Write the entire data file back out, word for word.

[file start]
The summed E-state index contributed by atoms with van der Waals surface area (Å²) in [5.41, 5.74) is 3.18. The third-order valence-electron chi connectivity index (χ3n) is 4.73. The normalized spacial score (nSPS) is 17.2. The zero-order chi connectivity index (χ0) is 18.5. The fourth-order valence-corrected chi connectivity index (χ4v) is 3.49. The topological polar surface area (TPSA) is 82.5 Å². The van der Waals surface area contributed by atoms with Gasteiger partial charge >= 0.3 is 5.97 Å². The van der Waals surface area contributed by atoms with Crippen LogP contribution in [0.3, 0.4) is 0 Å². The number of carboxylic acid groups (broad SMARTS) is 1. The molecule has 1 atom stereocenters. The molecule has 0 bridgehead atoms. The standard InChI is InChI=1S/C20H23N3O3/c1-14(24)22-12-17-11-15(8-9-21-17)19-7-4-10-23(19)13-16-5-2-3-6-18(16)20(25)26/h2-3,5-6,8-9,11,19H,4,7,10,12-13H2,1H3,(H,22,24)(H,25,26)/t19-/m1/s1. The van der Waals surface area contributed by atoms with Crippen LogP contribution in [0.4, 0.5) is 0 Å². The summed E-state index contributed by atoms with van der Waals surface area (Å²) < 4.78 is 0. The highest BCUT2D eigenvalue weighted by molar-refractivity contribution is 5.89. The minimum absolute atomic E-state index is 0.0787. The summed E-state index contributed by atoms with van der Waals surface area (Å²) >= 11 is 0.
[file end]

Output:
The summed E-state index contributed by atoms with van der Waals surface area (Å²) in [5.41, 5.74) is 3.18. The third-order valence-electron chi connectivity index (χ3n) is 4.73. The normalized spacial score (nSPS) is 17.2. The zero-order chi connectivity index (χ0) is 18.5. The fourth-order valence-corrected chi connectivity index (χ4v) is 3.49. The topological polar surface area (TPSA) is 82.5 Å². The van der Waals surface area contributed by atoms with Gasteiger partial charge >= 0.3 is 5.97 Å². The van der Waals surface area contributed by atoms with Crippen LogP contribution in [0.3, 0.4) is 0 Å². The number of carboxylic acid groups (broad SMARTS) is 1. The molecule has 1 atom stereocenters. The molecule has 0 bridgehead atoms. The standard InChI is InChI=1S/C20H23N3O3/c1-14(24)22-12-17-11-15(8-9-21-17)19-7-4-10-23(19)13-16-5-2-3-6-18(16)20(25)26/h2-3,5-6,8-9,11,19H,4,7,10,12-13H2,1H3,(H,22,24)(H,25,26)/t19-/m1/s1. The van der Waals surface area contributed by atoms with Crippen LogP contribution in [0.4, 0.5) is 0 Å². The summed E-state index contributed by atoms with van der Waals surface area (Å²) < 4.78 is 0. The highest BCUT2D eigenvalue weighted by molar-refractivity contribution is 5.89. The minimum absolute atomic E-state index is 0.0787. The summed E-state index contributed by atoms with van der Waals surface area (Å²) >= 11 is 0.